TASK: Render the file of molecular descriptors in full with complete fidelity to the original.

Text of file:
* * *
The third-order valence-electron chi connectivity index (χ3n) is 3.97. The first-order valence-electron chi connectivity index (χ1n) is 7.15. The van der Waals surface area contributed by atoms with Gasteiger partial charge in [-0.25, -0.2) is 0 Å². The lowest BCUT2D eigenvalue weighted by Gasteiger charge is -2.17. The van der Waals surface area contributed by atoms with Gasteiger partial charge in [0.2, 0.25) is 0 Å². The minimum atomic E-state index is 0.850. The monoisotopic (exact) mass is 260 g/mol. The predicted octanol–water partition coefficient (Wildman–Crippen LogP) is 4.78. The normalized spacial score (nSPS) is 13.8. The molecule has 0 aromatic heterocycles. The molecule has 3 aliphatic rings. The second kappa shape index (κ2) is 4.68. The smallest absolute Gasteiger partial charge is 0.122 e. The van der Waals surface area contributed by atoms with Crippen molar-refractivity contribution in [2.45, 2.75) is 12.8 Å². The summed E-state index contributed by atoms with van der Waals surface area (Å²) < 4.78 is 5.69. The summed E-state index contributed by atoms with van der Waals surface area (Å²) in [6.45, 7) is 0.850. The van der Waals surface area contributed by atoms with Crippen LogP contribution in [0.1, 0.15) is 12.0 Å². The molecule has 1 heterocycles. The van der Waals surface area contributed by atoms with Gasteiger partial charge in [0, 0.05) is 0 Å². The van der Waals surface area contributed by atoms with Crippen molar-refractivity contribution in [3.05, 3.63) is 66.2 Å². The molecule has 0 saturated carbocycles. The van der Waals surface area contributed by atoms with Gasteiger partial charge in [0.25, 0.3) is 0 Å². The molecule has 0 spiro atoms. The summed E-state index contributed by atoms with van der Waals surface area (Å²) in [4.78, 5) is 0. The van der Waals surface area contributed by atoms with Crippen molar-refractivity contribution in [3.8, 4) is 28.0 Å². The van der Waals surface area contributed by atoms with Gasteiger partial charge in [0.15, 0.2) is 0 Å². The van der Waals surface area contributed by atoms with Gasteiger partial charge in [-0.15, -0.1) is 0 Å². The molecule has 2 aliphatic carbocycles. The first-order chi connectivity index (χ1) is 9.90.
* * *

The third-order valence-electron chi connectivity index (χ3n) is 3.97. The first-order valence-electron chi connectivity index (χ1n) is 7.15. The van der Waals surface area contributed by atoms with Gasteiger partial charge in [-0.25, -0.2) is 0 Å². The lowest BCUT2D eigenvalue weighted by Gasteiger charge is -2.17. The van der Waals surface area contributed by atoms with Gasteiger partial charge in [0.2, 0.25) is 0 Å². The minimum atomic E-state index is 0.850. The monoisotopic (exact) mass is 260 g/mol. The predicted octanol–water partition coefficient (Wildman–Crippen LogP) is 4.78. The normalized spacial score (nSPS) is 13.8. The molecule has 0 aromatic heterocycles. The molecule has 3 aliphatic rings. The second kappa shape index (κ2) is 4.68. The smallest absolute Gasteiger partial charge is 0.122 e. The van der Waals surface area contributed by atoms with Crippen molar-refractivity contribution in [2.45, 2.75) is 12.8 Å². The summed E-state index contributed by atoms with van der Waals surface area (Å²) < 4.78 is 5.69. The summed E-state index contributed by atoms with van der Waals surface area (Å²) in [6.45, 7) is 0.850. The van der Waals surface area contributed by atoms with Crippen LogP contribution in [0.1, 0.15) is 12.0 Å². The molecule has 1 heterocycles. The van der Waals surface area contributed by atoms with Gasteiger partial charge in [0, 0.05) is 0 Å². The van der Waals surface area contributed by atoms with Crippen molar-refractivity contribution in [3.05, 3.63) is 66.2 Å². The molecule has 0 saturated carbocycles. The van der Waals surface area contributed by atoms with Gasteiger partial charge in [0.25, 0.3) is 0 Å². The molecule has 0 spiro atoms. The summed E-state index contributed by atoms with van der Waals surface area (Å²) in [4.78, 5) is 0. The van der Waals surface area contributed by atoms with Crippen molar-refractivity contribution in [3.8, 4) is 28.0 Å². The van der Waals surface area contributed by atoms with Gasteiger partial charge in [0.15, 0.2) is 0 Å². The van der Waals surface area contributed by atoms with Gasteiger partial charge in [-0.15, -0.1) is 0 Å². The molecule has 2 aliphatic carbocycles. The first-order chi connectivity index (χ1) is 9.90.